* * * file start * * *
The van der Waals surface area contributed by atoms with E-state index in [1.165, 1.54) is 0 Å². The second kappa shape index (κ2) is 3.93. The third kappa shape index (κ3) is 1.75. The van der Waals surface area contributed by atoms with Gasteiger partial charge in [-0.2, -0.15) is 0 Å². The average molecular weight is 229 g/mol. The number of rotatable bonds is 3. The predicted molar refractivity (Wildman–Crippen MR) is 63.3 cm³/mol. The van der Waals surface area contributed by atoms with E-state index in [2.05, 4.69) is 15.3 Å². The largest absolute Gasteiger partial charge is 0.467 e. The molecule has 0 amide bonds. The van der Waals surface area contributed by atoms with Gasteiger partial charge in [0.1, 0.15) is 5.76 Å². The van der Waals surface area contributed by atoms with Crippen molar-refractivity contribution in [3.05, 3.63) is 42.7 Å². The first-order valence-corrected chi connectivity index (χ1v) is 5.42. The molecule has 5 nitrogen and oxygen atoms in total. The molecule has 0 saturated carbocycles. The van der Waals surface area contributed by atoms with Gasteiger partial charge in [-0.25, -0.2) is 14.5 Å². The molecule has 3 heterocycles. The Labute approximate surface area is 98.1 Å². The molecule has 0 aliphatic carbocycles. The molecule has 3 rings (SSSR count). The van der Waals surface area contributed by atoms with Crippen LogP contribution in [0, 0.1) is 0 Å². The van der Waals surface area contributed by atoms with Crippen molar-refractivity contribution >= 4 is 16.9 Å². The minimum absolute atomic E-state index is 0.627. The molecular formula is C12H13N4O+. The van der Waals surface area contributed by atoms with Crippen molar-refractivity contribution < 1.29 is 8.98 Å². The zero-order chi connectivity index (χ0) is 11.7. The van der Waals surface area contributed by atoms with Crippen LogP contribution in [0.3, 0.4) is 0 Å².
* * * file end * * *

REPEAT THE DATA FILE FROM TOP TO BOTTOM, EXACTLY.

The van der Waals surface area contributed by atoms with E-state index in [1.165, 1.54) is 0 Å². The second kappa shape index (κ2) is 3.93. The third kappa shape index (κ3) is 1.75. The van der Waals surface area contributed by atoms with Gasteiger partial charge in [-0.2, -0.15) is 0 Å². The average molecular weight is 229 g/mol. The number of rotatable bonds is 3. The predicted molar refractivity (Wildman–Crippen MR) is 63.3 cm³/mol. The van der Waals surface area contributed by atoms with E-state index in [2.05, 4.69) is 15.3 Å². The largest absolute Gasteiger partial charge is 0.467 e. The molecule has 0 amide bonds. The van der Waals surface area contributed by atoms with Gasteiger partial charge in [0.1, 0.15) is 5.76 Å². The van der Waals surface area contributed by atoms with Crippen molar-refractivity contribution in [3.05, 3.63) is 42.7 Å². The first-order valence-corrected chi connectivity index (χ1v) is 5.42. The molecule has 5 nitrogen and oxygen atoms in total. The molecule has 0 saturated carbocycles. The van der Waals surface area contributed by atoms with Gasteiger partial charge in [-0.25, -0.2) is 14.5 Å². The molecule has 3 heterocycles. The Labute approximate surface area is 98.1 Å². The molecule has 0 aliphatic carbocycles. The molecule has 3 rings (SSSR count). The van der Waals surface area contributed by atoms with Crippen LogP contribution in [0, 0.1) is 0 Å². The van der Waals surface area contributed by atoms with Crippen molar-refractivity contribution >= 4 is 16.9 Å². The minimum absolute atomic E-state index is 0.627. The molecular formula is C12H13N4O+. The van der Waals surface area contributed by atoms with Crippen molar-refractivity contribution < 1.29 is 8.98 Å². The zero-order chi connectivity index (χ0) is 11.7. The van der Waals surface area contributed by atoms with Crippen LogP contribution in [0.3, 0.4) is 0 Å².